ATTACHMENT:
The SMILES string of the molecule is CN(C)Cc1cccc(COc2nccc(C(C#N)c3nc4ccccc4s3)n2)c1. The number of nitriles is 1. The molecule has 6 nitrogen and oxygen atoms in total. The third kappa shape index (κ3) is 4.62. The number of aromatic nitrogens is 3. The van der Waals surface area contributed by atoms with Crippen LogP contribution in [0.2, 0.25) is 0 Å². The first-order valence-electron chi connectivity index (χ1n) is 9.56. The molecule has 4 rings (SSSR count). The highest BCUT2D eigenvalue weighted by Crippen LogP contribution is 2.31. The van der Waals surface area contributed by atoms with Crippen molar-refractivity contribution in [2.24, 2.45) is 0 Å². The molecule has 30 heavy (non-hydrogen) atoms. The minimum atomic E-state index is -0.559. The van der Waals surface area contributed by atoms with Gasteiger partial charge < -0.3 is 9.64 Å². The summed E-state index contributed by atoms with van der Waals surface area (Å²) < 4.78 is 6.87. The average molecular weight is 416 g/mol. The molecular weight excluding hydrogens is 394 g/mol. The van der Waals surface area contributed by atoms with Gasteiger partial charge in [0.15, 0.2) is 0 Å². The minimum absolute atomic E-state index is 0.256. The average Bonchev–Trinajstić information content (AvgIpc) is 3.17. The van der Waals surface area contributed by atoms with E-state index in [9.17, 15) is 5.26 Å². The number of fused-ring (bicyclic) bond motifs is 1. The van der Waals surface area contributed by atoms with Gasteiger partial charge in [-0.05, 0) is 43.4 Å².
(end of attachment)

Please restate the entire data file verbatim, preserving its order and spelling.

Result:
The SMILES string of the molecule is CN(C)Cc1cccc(COc2nccc(C(C#N)c3nc4ccccc4s3)n2)c1. The number of nitriles is 1. The molecule has 6 nitrogen and oxygen atoms in total. The third kappa shape index (κ3) is 4.62. The number of aromatic nitrogens is 3. The van der Waals surface area contributed by atoms with Crippen LogP contribution in [0.2, 0.25) is 0 Å². The first-order valence-electron chi connectivity index (χ1n) is 9.56. The molecule has 4 rings (SSSR count). The highest BCUT2D eigenvalue weighted by Crippen LogP contribution is 2.31. The van der Waals surface area contributed by atoms with Crippen molar-refractivity contribution in [2.24, 2.45) is 0 Å². The molecule has 30 heavy (non-hydrogen) atoms. The minimum atomic E-state index is -0.559. The van der Waals surface area contributed by atoms with Gasteiger partial charge < -0.3 is 9.64 Å². The summed E-state index contributed by atoms with van der Waals surface area (Å²) < 4.78 is 6.87. The average molecular weight is 416 g/mol. The molecular weight excluding hydrogens is 394 g/mol. The van der Waals surface area contributed by atoms with Gasteiger partial charge in [0.15, 0.2) is 0 Å². The minimum absolute atomic E-state index is 0.256. The average Bonchev–Trinajstić information content (AvgIpc) is 3.17. The van der Waals surface area contributed by atoms with E-state index in [9.17, 15) is 5.26 Å². The number of fused-ring (bicyclic) bond motifs is 1. The van der Waals surface area contributed by atoms with Gasteiger partial charge in [-0.05, 0) is 43.4 Å².